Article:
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Where is Miami in the real estate cycle on the eve of 2016?

Where is Miami in the real estate cycle on the eve of 2016?
Reliance on cash buyers, oversupply of condos, slowdown in sales = recipe for recession
December 30, 2015 05:15PMBy Francisco Alvarado

Miami skyline (Credit: Wyn Van Devanter), from left: Carlos Melo, Ugo Colombo, Gil Dezer, David Polinsky and Jack McCabe

Despite high confidence among prominent Miami developers that the real estate market is not due for a significant downturn in 2016, some experts are cautioning that sales will continue to dip, which could possibly ignite a mild recession by the end of the year.
“We are going to see prices continue to appreciate through the first half of year, but at a much slower pace,” said Jack McCabe, founder and CEO of McCabe Research and Consulting. “In the last half of the year, we will see prices flatten, increases in inventory and slowing demand from buyers.”
Acknowledging condo sales are moving slower, CMC Group CEO Ugo Colombo told The Real Deal he believes it’s a sign of a healthy real estate market. “It is leveling off at a sustainable rate,” Colombo said. “You cannot expect to keep selling 100 units a month. Right now, there is a healthy balance of supply and demand.”
Since mid-2014, the influx of foreign buyers that fueled an unprecedented condo boom after the 2008 recession has tapered off due to foreign currencies losing value against the rising U.S. dollar. Yet Colombo said the South Florida condo market has become so diversified that it can weather economic trouble in countries from which developers cull buyers.
“We are seeing more Europeans, as well as Middle Eastern and Asian buyers who were not here before,” Colombo said. He added his company’s Brickell Flatiron project is experiencing steady sales activity among buyers from Colombia, Mexico, the Caribbean and domestic markets like New York.
Carlos Melo, a principal of the Melo Group, which has developed apartment and condo projects in Edgewater and the Arts & Entertainment District, said he sees a consolidation in the real estate market in the upcoming year.
“I don’t think there are going to be many new projects getting off the ground if they haven’t already,” Melo said. “We are still absorbing the product that is coming online. We are not getting ahead of ourselves in the real estate industry.”
Gil Dezer, whose company Dezer Development is building Porsche Design Tower and Residences by Armani/Casa in Sunny Isles Beach, told TRD some of the slowdown can be attributed to a more cautious real estate industry.
“All our projects in Sunny Isles Beach have been staggered six to eight months from each other,” Dezer said. “There are not a ton of closings taking place in one day and we are not putting a ton of units out there at one time.”
Dezer said 2016 could see more buyers of condos that have been recently finished or near completion starting to put up their properties for resale as prices for newer pre-construction units become more expensive. “I think resales are going to do very well,” Dezer said.
However, recent statistics indicate the South Florida condo market is beginning to overextend itself. According to a December market report by the Association of Miami Realtors, there were 14,770 existing condo transactions through November, down from 17,142 during the same period in 2013 and 16,409 from January to November 2014.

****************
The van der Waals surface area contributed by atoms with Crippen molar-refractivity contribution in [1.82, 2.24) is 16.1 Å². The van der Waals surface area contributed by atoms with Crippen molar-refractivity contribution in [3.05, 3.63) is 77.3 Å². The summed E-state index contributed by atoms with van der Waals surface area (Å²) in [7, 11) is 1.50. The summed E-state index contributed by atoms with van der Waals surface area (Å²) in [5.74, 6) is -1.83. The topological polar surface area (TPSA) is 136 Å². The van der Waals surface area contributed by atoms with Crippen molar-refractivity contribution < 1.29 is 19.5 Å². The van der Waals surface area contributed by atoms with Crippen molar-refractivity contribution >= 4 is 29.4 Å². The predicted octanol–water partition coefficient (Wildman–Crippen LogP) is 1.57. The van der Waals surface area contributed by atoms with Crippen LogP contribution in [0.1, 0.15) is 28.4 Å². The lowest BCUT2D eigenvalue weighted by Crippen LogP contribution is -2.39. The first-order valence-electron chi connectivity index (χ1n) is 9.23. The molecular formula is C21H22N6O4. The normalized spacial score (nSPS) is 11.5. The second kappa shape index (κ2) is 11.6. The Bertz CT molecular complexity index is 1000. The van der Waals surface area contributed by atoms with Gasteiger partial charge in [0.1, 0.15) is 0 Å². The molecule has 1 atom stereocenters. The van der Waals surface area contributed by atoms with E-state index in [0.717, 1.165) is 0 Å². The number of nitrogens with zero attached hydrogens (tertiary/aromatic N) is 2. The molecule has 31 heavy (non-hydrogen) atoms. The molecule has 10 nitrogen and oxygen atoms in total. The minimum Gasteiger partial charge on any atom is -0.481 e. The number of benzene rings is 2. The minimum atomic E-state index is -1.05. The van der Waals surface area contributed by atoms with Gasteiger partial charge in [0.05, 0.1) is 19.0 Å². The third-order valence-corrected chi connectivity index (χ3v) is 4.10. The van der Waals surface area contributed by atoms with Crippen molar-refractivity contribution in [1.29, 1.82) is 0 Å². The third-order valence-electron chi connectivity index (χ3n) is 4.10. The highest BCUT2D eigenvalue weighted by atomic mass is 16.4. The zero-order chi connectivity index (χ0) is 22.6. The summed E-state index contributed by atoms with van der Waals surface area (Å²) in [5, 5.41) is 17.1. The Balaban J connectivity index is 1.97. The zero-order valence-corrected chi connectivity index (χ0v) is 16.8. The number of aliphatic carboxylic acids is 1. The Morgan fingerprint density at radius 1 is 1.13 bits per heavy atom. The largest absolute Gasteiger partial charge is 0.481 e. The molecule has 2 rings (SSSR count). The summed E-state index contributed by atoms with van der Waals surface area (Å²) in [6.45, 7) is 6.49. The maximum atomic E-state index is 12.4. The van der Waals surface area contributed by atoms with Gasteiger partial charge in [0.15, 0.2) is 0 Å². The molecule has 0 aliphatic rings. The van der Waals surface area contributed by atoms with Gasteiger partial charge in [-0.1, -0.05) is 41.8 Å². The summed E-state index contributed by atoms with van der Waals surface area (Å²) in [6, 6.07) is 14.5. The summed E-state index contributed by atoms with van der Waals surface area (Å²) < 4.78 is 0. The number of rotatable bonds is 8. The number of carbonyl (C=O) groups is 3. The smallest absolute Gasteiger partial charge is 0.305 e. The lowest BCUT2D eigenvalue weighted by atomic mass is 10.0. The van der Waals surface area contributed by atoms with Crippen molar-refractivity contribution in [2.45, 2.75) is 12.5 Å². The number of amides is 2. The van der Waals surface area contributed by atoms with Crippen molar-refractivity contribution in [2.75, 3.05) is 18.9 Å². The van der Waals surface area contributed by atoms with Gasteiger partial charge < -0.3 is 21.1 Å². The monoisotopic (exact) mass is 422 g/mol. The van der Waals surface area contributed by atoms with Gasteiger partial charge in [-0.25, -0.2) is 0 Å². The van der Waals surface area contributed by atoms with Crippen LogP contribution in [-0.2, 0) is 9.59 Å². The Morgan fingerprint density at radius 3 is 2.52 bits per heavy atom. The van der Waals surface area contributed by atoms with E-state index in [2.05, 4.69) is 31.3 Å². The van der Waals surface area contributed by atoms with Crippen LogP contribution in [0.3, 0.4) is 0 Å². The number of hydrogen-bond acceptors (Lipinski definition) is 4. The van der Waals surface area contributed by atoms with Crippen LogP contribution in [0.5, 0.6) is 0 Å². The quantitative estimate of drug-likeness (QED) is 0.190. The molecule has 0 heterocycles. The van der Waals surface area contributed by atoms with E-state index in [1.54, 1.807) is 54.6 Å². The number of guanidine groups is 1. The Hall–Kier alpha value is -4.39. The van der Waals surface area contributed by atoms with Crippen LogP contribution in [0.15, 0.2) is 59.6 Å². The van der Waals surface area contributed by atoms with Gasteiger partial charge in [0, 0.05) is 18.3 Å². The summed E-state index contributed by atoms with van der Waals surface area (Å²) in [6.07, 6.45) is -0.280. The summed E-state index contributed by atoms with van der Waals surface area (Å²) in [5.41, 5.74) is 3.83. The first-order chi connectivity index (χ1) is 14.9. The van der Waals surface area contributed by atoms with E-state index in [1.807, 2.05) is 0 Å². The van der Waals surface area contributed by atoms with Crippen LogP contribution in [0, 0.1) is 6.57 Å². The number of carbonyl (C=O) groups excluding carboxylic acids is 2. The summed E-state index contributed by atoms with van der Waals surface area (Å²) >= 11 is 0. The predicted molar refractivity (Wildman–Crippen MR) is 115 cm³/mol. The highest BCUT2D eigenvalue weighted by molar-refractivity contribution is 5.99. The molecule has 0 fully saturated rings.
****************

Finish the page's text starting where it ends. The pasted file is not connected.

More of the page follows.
As sales have slowed, the number of condo buildings under construction or in the planning stages continues to skyrocket. The Realtor’s association report notes 38 towers totaling 3,639 units have been completed east of I-95 in Miami-Dade County since 2011. Another 74 towers with a combined 10,148 units are under construction. An additional 65 towers with a total of 9,131 units have been announced, but have not begun development.
A third-quarter condo market report prepared by Integra Realty Resources for Miami’s Downtown Development Authority noted the downtown Miami residential development was “firmly in the middle of its market cycle.” The report also stated that the beginning of 2016 will mark the largest increase in supply in nearly a decade with more than 3,000 units of rental and condominium inventory.
Furthermore, condo sales are significantly dependent on all cash buyers, who predominantly hail from foreign countries. According to the Realtor’s association, 67.5 percent of condo closings were made in cash in the month of November, which is more than double the average of 24 percent in the rest of the United States.
The combination of primarily relying on all cash buyers, an oversupply of condos, and a slowdown in sales is a recipe for another recession, McCabe told TRD.
“I think there are a lot of people putting blinders on and burying their heads in the sand that there is not going to be a downturn beginning in the next two years,” McCabe said. “They better wake up and start paying attention to the economic indicators. We will see another recession. It won’t be as severe as the last one, but it will have a negative effect on real estate down here.”
David Polinsky, a principal in Fortis Design Build, a firm developing mixed-use projects in Wynwood, said 2016 will serve as a test for luxury condo developers who have not reached the buyer reservation threshold needed to begin construction on their projects. “There will be some thinning out,” Polinsky said. “We don’t expect to see a lot of new condo projects announced this year.”
The glut of luxury condos will benefit mixed-use infill projects away from the waterfront. “Now that there is critical mass in neighborhoods like MiMo, Brickell, downtown Miami, and Wynwood, these areas need better retail components and more rental,” Polinsky said. “Those projects will continue to get activated and get underwritten. It’s a sign the market is maturing.”

Source: The Real Deal

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